French trial for 8 suspects in terror finance ring

Eight men went on trial in Paris for their alleged roles in financing Islamic terror operations.

Paris: Eight men went on trial in Paris for
their alleged roles in an armed gang accused of using
explosives and the threat of violence to finance Islamic terror operations.

Prosecutors say the gang set up a restaurant and a
cybercafe to try and hide their criminal activities an
"elaborate strategy to promote and finance the cause" of
terror, the indictment alleges.

The trial, set to continue until Jan. 28, takes place
five years after the suspects` arrest in an anti-terror sweep.
It is common in France for investigators to work on cases for
years before they go to trial.

Some of the suspects have acknowledged being members
of a criminal gang, but all have denied that their goal was to
finance terrorism, Le Figaro newspaper reported. Alleged
ringleader, Ouassini Cherifi has already spent time in prison
from 2000-2004 for trafficking phony passports to radical

All of the men a French-Algerian, four Tunisians, an
Algerian and two French citizens are charged with "criminal
association in relation with a terrorist enterprise," and some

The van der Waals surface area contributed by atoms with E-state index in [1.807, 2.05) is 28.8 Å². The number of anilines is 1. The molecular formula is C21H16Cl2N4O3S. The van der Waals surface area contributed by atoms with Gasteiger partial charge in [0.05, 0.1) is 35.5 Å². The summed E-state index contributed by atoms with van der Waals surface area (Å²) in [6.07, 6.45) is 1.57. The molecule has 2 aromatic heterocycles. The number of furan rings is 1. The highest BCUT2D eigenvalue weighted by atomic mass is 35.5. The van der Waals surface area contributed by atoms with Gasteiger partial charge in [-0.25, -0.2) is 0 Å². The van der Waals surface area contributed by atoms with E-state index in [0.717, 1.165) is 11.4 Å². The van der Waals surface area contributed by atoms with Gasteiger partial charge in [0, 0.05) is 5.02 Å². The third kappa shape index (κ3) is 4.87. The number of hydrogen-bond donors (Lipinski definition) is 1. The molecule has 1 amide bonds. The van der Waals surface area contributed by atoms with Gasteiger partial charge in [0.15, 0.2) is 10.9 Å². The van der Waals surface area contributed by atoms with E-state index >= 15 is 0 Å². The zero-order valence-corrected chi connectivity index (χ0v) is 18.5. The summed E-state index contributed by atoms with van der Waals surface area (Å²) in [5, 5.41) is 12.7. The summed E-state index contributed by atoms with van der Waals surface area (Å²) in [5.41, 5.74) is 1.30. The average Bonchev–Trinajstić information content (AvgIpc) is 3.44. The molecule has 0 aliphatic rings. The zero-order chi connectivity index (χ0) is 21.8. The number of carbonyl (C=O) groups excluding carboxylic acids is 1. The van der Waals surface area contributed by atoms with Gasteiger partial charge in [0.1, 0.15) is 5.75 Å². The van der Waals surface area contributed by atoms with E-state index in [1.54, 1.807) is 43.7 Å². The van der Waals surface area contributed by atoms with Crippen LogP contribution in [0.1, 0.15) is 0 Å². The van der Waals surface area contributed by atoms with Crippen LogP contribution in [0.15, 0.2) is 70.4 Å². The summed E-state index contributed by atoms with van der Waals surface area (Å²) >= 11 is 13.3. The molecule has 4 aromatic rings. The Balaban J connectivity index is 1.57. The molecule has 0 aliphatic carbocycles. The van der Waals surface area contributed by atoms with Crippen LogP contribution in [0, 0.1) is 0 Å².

are also accused of terror financing and illegal possession of

The gang is accused of using explosives to blast a
hole in the wall of a warehouse of a money transport company
in Beauvais, north of Paris, in 2005 but the hole wasn`t big
enough for them to get inside, and they left empty-handed.

After the suspects were rounded up, police discovered
weapons and explosives in a storage space in the Paris

Some of the men are also accused in the theft of
official French identity documents in northern France.
Marie Guiraud, attorney for key defendant Cherifi, a
36-year-old French-Algerian, said yesterday her client has
denied all charges. Cherifi and three others remain behind
bars, while the rest have been freed pending trial. They risk
up to 20 years in prison.

Prosecutors say that while behind bars in 2000 Cherifi
met Algerian-born Safe Bourada, who was serving eight years in
prison for his role as recruiter in a logistics group that
helped Islamic extremists stage deadly bombings in the Paris
subway and elsewhere in 1995.

Investigators suspect Bourada, while in prison,
recruited followers who became members of a France-based
terror cell known as "Ansar al-Fath," or Partisans of

Bureau Report